It is only after Roger's death in 1214 that activity began at Lechlade. The barony fell to their son, Hugh, but Isabella retained Oakham and Lechlade, although her tenure was interrupted briefly when the Crown seized both estates in 1219 for default of payment. Married now to Peter fitzHerbert, Isabella used Lechlade to provide for her younger sons, as her father had done before. Initially, her son Roger had held lands in Longborough, part of her Lechlade estate. By 1224 they were in the hands of another son Ralph, who was sued by Hugh for its custody in the king's court. Ralph rebuffed the suit, referring his brother to the rightful defendants in whose name he held the lands: Peter fitzHerbert and Isabella, their mother. Rather than pursue his case against Isabella, Hugh appears to have abandoned his suit. The bridge at Lechlade, now the highest on the Thames, was probably built during these years, and certainly by 1228, when Isabella's use of Lechlade changed abruptly. At this date the manor was held directly by Isabella and Peter and work was suddenly underway, in Peter's name, on a hospital. It is first mentioned in September 1228, when Peter obtained a royal licence to build a gate over the causeway of Lechlade Bridge, in front of the hospital he had built. In 1231 Peter and Isabella secured an archiepiscopal indulgence for the hospital, by 1233 grants of papal protection, liberties and immunities from the bishop, and by 1234 the right for the hospital to hold a five-day fair in the meadow below the bridge. Isabella's work continued apace after Peter's death in 1235, the charters now in her own name. In that year five royal oaks were secured for building at the hospital. She developed the borough, too, establishing a market at Lechlade and securing from the abbot of Cirencester, who held the hundred, jurisdiction over the market in her court there, which included the right to use a pillory and ducking stool. During Peter's lifetime, the couple also claimed judicial privileges, erecting a gallows in Lechlade from which thieves were hung.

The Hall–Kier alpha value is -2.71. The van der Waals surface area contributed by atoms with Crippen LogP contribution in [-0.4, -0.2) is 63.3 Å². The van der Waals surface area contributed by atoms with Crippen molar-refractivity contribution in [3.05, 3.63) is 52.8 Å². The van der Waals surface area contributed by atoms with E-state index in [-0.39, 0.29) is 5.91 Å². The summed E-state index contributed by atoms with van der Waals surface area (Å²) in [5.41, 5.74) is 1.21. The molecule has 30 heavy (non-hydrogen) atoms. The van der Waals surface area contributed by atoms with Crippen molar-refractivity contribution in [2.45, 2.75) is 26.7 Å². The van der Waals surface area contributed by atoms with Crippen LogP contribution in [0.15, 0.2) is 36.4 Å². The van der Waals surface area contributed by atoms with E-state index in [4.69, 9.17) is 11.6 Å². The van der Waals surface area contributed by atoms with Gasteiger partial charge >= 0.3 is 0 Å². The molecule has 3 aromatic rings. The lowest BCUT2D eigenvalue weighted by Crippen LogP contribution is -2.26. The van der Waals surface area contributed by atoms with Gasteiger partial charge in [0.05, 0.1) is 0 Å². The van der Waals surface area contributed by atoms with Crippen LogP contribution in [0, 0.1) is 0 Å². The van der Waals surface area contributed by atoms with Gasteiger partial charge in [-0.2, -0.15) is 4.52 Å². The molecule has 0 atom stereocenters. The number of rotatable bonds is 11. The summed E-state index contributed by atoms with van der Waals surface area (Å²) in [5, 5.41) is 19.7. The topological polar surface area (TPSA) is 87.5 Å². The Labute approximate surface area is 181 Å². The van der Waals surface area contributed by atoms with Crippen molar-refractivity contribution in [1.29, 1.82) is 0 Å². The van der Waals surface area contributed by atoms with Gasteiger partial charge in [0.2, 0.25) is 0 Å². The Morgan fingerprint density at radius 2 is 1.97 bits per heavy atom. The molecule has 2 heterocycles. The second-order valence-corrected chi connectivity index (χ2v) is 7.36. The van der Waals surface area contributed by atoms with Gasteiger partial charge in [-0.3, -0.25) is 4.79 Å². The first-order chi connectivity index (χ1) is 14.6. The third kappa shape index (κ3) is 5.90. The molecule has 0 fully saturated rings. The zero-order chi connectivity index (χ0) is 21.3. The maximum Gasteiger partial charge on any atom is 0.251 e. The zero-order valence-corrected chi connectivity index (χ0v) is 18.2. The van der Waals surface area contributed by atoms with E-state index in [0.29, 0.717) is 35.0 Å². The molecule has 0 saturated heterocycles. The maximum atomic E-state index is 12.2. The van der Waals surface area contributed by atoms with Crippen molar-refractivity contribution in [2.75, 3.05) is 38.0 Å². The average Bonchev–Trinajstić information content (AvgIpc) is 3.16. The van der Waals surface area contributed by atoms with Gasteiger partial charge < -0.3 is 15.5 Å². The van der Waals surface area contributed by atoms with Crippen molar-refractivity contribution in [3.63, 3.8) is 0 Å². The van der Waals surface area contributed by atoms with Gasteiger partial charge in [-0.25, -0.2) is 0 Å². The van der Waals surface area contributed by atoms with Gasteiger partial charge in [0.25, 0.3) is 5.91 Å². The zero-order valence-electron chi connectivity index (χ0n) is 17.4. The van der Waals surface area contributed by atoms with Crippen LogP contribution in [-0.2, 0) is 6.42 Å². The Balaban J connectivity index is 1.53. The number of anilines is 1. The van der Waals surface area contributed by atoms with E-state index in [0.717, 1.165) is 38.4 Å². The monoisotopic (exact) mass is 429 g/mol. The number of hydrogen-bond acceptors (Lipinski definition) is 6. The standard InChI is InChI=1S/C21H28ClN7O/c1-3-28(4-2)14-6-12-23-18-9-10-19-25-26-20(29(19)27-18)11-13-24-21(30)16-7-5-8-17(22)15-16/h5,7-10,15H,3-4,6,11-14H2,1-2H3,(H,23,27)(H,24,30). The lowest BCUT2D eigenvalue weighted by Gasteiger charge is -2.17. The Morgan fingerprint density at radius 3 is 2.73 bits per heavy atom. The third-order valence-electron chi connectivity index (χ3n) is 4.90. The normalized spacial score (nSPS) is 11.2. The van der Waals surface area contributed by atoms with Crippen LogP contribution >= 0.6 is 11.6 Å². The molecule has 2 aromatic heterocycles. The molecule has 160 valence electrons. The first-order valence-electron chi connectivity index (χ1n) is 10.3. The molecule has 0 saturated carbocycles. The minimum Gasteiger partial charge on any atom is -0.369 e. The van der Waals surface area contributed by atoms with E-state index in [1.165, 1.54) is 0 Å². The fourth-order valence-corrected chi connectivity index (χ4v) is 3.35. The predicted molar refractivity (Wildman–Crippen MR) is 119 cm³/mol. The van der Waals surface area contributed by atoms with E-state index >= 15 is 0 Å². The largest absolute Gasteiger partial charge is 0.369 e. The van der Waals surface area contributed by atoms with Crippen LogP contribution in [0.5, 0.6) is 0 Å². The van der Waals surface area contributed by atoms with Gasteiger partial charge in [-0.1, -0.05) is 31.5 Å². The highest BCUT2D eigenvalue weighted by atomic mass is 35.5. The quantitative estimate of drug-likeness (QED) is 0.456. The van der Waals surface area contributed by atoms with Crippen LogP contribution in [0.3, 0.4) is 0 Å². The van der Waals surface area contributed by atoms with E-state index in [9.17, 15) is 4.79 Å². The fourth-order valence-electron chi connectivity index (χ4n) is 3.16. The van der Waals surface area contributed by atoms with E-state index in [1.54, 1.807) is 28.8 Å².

Isabella's efforts were shaped by events in her children's lives. She and Roger had had at least five children who survived into adulthood: a daughter, Joan, and sons Hugh,† Roger, Ralph and Philip.... 2
* She secured Lechlade (with Longbridge) in 1205 and Oakham in 1207, each for 300 marks.
† It is possible, although unlikely, that Hugh was Isabella's stepson. The second section of Wigmore Abbey's Fundationis et Fundatorum Historia , written 1399-1401, states that Hugh was the son of a first wife, Milicent de Ferrers, daughter of the earl of Derby. R. W. Eyton's belief that this was a confusion with Milicent, wife of Ralph I, and mother of Hugh I (d. 1149) is reinforced by a 1225 charter of Hugh junioris, in which he conceded four virgates of land to Reading Abbey 'pro salute anime mee et pro animabus Rogeri patris mei et Isabelle matris mee et omnium antecessorum et successorum meorum,' BL, MS Harl. 1708, fol. 56v; Cotton Vespasian Exxv, fol. 241r-v &c.
12 Apr 1225
Order to the barons of the Exchequer to place in respite the demand for 15 marks that they make from Peter fitz Herbert and Isabella, his wife, for the debt of Henry de Ferrers, brother of the same Isabella, until the octaves of Trinity in the ninth year.
Calendar of Fine Rolls, 9 Hen. II, 154
11 Jun 1235
Rex cepit fidelitatem Isabelle que fuit uxor Petri filii Herberti, de omnibus terris et tenementis que ipsam Isabellam hereditarie contingunt et quas predictus Petrus et ipsa Isabella uxor ejus de rege tenuerunt in capite de hereditate ipsius Isabelle. Et mandatum est vicecomiti Glouc' quod de manerio de Lecheland' cum pertinentiis, quod ipsam Isabellam hereditarie contingit et quod ipsi Petrus et Isabella prius tenuerunt, sicut predictum est, eidem Isabelle sine dilatione plenam seisinam habere faciat et ipsam in seisina sua manuteneas et defendas.
Calendar of Close Rolls, 1234-1237, 19 Hen. III, p. 102